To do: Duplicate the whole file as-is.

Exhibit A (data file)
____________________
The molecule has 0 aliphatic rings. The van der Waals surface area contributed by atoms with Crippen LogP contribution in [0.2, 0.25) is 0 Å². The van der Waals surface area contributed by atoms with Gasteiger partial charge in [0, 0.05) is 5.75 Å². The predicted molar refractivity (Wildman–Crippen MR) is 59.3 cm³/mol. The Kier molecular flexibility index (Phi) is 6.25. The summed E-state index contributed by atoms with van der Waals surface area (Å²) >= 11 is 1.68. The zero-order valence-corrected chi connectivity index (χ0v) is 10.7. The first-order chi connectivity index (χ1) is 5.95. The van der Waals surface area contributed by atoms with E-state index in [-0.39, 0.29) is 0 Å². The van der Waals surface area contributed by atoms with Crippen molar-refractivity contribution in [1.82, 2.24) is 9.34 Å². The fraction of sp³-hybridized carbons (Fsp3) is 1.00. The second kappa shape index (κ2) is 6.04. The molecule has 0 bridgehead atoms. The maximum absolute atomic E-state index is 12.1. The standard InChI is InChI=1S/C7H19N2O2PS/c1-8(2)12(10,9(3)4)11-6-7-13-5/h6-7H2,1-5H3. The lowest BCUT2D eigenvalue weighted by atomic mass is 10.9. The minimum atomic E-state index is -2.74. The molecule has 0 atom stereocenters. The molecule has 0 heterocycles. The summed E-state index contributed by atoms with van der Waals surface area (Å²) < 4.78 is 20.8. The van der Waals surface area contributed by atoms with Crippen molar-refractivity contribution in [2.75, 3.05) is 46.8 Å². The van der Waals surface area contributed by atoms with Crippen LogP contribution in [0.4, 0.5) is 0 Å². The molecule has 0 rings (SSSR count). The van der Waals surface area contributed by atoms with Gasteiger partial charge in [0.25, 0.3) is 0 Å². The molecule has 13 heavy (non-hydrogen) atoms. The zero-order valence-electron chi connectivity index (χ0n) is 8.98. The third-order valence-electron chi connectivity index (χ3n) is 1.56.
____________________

The molecule has 0 aliphatic rings. The van der Waals surface area contributed by atoms with Crippen LogP contribution in [0.2, 0.25) is 0 Å². The van der Waals surface area contributed by atoms with Gasteiger partial charge in [0, 0.05) is 5.75 Å². The predicted molar refractivity (Wildman–Crippen MR) is 59.3 cm³/mol. The Kier molecular flexibility index (Phi) is 6.25. The summed E-state index contributed by atoms with van der Waals surface area (Å²) >= 11 is 1.68. The zero-order valence-corrected chi connectivity index (χ0v) is 10.7. The first-order chi connectivity index (χ1) is 5.95. The van der Waals surface area contributed by atoms with E-state index in [-0.39, 0.29) is 0 Å². The van der Waals surface area contributed by atoms with Crippen molar-refractivity contribution in [1.82, 2.24) is 9.34 Å². The fraction of sp³-hybridized carbons (Fsp3) is 1.00. The second kappa shape index (κ2) is 6.04. The molecule has 0 bridgehead atoms. The maximum absolute atomic E-state index is 12.1. The standard InChI is InChI=1S/C7H19N2O2PS/c1-8(2)12(10,9(3)4)11-6-7-13-5/h6-7H2,1-5H3. The lowest BCUT2D eigenvalue weighted by atomic mass is 10.9. The minimum atomic E-state index is -2.74. The molecule has 0 atom stereocenters. The molecule has 0 heterocycles. The summed E-state index contributed by atoms with van der Waals surface area (Å²) < 4.78 is 20.8. The van der Waals surface area contributed by atoms with Crippen molar-refractivity contribution in [2.75, 3.05) is 46.8 Å². The van der Waals surface area contributed by atoms with Crippen LogP contribution in [0.4, 0.5) is 0 Å². The molecule has 0 rings (SSSR count). The van der Waals surface area contributed by atoms with Gasteiger partial charge in [0.25, 0.3) is 0 Å². The molecule has 13 heavy (non-hydrogen) atoms. The zero-order valence-electron chi connectivity index (χ0n) is 8.98. The third-order valence-electron chi connectivity index (χ3n) is 1.56.